p.s. the "A. Earhart" inked inside the specimen for sale is equivocal. The block printing style, especially the sharply pointed capital "A" and square "E" do not match any contemporary signature of AE's on any other document or object I can find, including a soft leather baby's shoe (!), however someone else may have written her name inside it at any time.

Dan Brown, #2408
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Ric Gillespie

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Re: AE's 1928 trans-Atlantic flight helmet up for auction
« Reply #9 on: February 24, 2022, 02:58:44 PM »

See the discussion about this topic in the News, Views, Books etc. section of this forum.

Spoiler Alert:  Don't bid.
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Ric Gillespie

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Re: AE's 1928 trans-Atlantic flight helmet up for auction
« Reply #10 on: February 24, 2022, 03:15:00 PM »

Why would you ink your name on your flying helmet?  My last name was stenciled on the back of my Army flying helmet but that was so people could know who they were shouting at. 
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Martin X. Moleski, SJ

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Re: AE's 1928 trans-Atlantic flight helmet up for auction
« Reply #11 on: February 25, 2022, 05:56:18 AM »

See the discussion about this topic in the News, Views, Books etc. section of this forum.

Spoiler Alert:  Don't bid.


I merged the two posts in the new topic with this board, FWIW.

LTM,

           Marty
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Don White

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Re: AE's 1928 trans-Atlantic flight helmet up for auction
« Reply #13 on: March 03, 2022, 06:41:42 PM »

I can think of a lot better things to spend $825,000 on. I could sell you a house that would be a lot more useful, or you could have a classic car, or probably an airplane, or give TIGHAR a big donation.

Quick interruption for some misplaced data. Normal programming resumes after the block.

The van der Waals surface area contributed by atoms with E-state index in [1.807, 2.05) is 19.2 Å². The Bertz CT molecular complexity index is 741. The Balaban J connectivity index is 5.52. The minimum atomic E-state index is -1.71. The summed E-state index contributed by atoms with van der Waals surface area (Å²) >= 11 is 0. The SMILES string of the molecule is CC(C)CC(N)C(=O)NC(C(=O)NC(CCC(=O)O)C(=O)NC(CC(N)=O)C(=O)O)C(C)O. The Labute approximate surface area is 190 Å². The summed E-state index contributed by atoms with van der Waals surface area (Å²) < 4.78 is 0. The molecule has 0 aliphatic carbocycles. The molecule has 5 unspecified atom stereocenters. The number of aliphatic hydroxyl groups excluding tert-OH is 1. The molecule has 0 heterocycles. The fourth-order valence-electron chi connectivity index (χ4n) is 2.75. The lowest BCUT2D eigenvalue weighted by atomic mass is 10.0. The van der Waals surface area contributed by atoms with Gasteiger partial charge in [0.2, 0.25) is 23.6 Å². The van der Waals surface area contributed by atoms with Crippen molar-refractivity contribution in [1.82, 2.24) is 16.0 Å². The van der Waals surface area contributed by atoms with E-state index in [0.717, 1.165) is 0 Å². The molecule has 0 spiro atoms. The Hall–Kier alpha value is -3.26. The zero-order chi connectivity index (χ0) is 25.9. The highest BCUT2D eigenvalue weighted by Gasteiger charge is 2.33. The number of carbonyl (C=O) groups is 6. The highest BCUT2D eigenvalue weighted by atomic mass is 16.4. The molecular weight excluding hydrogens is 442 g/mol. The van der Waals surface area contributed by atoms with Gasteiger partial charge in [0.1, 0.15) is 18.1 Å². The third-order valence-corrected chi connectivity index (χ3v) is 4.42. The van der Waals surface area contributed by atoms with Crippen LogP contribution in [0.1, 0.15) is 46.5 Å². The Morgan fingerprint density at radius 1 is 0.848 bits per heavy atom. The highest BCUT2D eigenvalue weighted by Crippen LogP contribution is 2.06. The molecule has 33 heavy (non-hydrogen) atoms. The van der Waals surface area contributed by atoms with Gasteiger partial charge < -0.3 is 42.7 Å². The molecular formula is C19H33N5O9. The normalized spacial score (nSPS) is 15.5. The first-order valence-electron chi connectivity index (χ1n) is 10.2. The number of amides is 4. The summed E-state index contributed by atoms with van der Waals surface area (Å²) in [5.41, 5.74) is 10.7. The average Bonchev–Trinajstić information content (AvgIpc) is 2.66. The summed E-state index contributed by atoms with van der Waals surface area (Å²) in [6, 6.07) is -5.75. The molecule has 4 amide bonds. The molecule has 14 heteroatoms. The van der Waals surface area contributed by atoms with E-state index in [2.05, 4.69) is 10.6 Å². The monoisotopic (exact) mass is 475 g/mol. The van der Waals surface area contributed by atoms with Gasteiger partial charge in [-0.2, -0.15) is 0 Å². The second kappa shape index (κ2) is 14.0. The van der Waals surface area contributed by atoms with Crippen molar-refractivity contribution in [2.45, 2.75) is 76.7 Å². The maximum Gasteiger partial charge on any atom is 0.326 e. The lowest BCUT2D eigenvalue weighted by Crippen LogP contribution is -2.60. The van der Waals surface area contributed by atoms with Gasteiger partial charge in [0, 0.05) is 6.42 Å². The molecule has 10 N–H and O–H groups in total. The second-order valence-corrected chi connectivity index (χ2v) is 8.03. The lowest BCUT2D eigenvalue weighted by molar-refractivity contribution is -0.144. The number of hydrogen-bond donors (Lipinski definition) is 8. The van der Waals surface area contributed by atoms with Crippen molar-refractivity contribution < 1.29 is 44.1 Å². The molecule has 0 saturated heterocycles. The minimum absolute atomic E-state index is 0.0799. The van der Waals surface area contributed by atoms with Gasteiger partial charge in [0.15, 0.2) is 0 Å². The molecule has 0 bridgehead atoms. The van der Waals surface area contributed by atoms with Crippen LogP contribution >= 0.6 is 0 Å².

This illustrates that provenance is everything, especially with an object that was made in enough numbers that there are likely to be many in existence. All that sets this specimen apart from any other is its supposed ownership by Earhart. Thus its value rests on someone believing that story.

This reminds me of a conversation with an archaeologist friend about whether something was "historic" -- in that case it was a building, but it applies to many old things. Old does not equal historic. That building -- it was the Rhodes Tavern in DC, over whose preservation there was a heated and eventually unsuccessful campaign -- was considered historic because "George Washington was here" but the building itself (said my friend, who did not consider it historic or worth preserving) was nothing special as a building, architecturally.

There are also times when a once-commonplace object acquires historic interest merely by surviving. Ivor Noel Hume discusses that in his book Martin's Hundred, talking about an earthenware jug, the kind seen in many 16th century genre paintings, but today very rare because it was a utility container that no one valued very much when it was new.

Helmets like that were very common. I have a leather motoring helmet that is of similar design, that I wear when driving my Morgan in cold weather with the top down (its normal state). How many ladies in flying helmets can you count in the 1933 movie Flying Down to Rio? And at the end of Grand Hotel (1932) there's a couple arriving in their open touring car, both in helmets very like the one that was just auctioned. Which may also explain why she might write her name in it, if she was likely to remove it among a group of pilots all owning similar headgear (at this time gentlemen all wore fedoras and might have put their names in them for the same reason).

Well, a fool and his money... they could send it my way.

LTM,
Don


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Daniel R. Brown

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Re: AE's 1928 trans-Atlantic flight helmet up for auction
« Reply #14 on: March 08, 2022, 01:30:58 PM »

In the account of the 1928 transatlantic flight published as a book attributed to AE as author, "20 Hrs., 40 Min.", there is a photograph captioned, "The first step in England. Hubert Scott helps me ashore." I ask that anyone who has a higher resolution image than the one in the paperback edition please comment whether the white fur trim on the aviator cap she is shown wearing matches the auction helmet.

Dan Brown, #2408

Update 3/21/22: Notice the person named in 20 Hrs., 40 Min. does not exactly match the photo caption shown here.

DRB #2408
« Last Edit: March 21, 2022, 10:48:52 AM by Daniel R. Brown »